Ototoxic substances and hearing loss

Aerotoxic Syndrome and hearing loss

hearing loss
Ototoxic substances: cause for hearing loss

Hearing loss by chemicals

Certain chemicals can cause damage to hearing and balance. These are the so-called ototoxic substances, of which over 200 are known. These are mainly organic solvents, such as carbon disulfide, benzene, methanol, styrene, toluene, xylene, etc. But also carbon monoxide and heavy metals like arsenic, bromine, lead, manganese en mercury have ototoxic properties. Ototoxische substances prevail in particular in e.g. exhaust gases, oil vapours, cigarette smoke, plastic, paints and pesticides. And as such they are probably also partly responsible for the symptoms that occur with the Aerotoxic Syndrome.

Also by certain medicine

Some medicine als contain ototoxic substances, and can therefore cause hearing loss, tinnitus of balance disorders. Some examples of medicine containing these substances are: antibiotics, chemotherapy, Ibuprofen, aspirin, diuretics. In particular for people using several different medicines, sometimes an adaptation to the prescribed medication can give considerable relief to or even completely remove symptoms like tinnitus.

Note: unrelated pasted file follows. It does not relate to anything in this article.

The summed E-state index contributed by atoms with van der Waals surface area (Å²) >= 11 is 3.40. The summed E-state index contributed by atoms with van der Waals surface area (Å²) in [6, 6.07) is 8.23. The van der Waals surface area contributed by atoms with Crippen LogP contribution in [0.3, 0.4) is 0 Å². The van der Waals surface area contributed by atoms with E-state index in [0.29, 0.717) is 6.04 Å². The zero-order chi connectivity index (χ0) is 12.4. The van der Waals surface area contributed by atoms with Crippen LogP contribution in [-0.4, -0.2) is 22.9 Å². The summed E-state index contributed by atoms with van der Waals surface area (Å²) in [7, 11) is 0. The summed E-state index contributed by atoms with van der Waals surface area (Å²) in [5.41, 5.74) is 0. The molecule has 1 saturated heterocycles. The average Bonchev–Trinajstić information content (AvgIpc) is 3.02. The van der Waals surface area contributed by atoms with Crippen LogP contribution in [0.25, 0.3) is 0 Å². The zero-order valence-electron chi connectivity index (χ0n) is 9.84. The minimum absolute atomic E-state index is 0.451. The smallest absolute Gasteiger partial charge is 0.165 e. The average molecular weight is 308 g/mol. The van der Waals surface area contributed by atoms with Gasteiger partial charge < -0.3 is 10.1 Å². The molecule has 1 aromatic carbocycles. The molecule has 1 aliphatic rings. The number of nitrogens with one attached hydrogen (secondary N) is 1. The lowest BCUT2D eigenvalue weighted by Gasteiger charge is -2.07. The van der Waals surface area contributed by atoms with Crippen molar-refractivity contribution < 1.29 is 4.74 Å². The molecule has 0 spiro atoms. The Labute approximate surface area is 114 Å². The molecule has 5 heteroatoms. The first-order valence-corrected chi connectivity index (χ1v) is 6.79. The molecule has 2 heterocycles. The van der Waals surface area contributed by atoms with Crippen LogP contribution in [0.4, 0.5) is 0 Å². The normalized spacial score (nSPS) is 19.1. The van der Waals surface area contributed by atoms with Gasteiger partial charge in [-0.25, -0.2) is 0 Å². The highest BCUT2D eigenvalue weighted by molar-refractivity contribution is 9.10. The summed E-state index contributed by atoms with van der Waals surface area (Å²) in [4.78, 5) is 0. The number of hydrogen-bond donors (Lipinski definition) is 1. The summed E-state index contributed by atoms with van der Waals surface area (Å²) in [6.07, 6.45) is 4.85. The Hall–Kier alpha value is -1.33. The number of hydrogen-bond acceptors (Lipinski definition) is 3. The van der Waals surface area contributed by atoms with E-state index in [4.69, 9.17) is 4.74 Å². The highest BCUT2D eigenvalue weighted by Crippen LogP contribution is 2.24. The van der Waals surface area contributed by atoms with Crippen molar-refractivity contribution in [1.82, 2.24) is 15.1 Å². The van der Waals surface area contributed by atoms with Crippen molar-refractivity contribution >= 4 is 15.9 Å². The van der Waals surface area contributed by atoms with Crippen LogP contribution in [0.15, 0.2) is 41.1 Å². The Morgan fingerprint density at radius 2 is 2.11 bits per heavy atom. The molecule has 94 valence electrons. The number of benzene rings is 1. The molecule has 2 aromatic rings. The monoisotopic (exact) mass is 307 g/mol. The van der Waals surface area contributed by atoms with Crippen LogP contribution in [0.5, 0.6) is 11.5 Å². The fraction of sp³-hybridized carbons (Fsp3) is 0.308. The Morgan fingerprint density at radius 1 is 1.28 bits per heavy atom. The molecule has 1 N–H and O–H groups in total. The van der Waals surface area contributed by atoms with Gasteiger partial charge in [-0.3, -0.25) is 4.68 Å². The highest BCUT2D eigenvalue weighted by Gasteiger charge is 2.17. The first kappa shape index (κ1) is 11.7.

Extra damage by combined exposure

It is well known that exposure to loud noise can also lead to hearing loss. These hearing problems however, are reinforced even further when exposed to ototoxic substances at the same time. Even if both the noise and the chemical exposure remain within recommended limits, the combination can still lead to extra damage. This can vary from temporary hearing loss, tinnitus or balance disorder, to serious, permanent damage. Also, the ototoxic substances may affect other hearing frequency ranges than the noise.

Exposure

Exposure to chemical substances  and noise happen both at home and at work. Activities involving exposure to both chemicals and noise pose an extra risk. Consider in this respect: construction, firefighting, fuelling of aircraft, the metal industry, the oil industry. But for the frequent flyer, too, both contaminated air and noise can play a key role.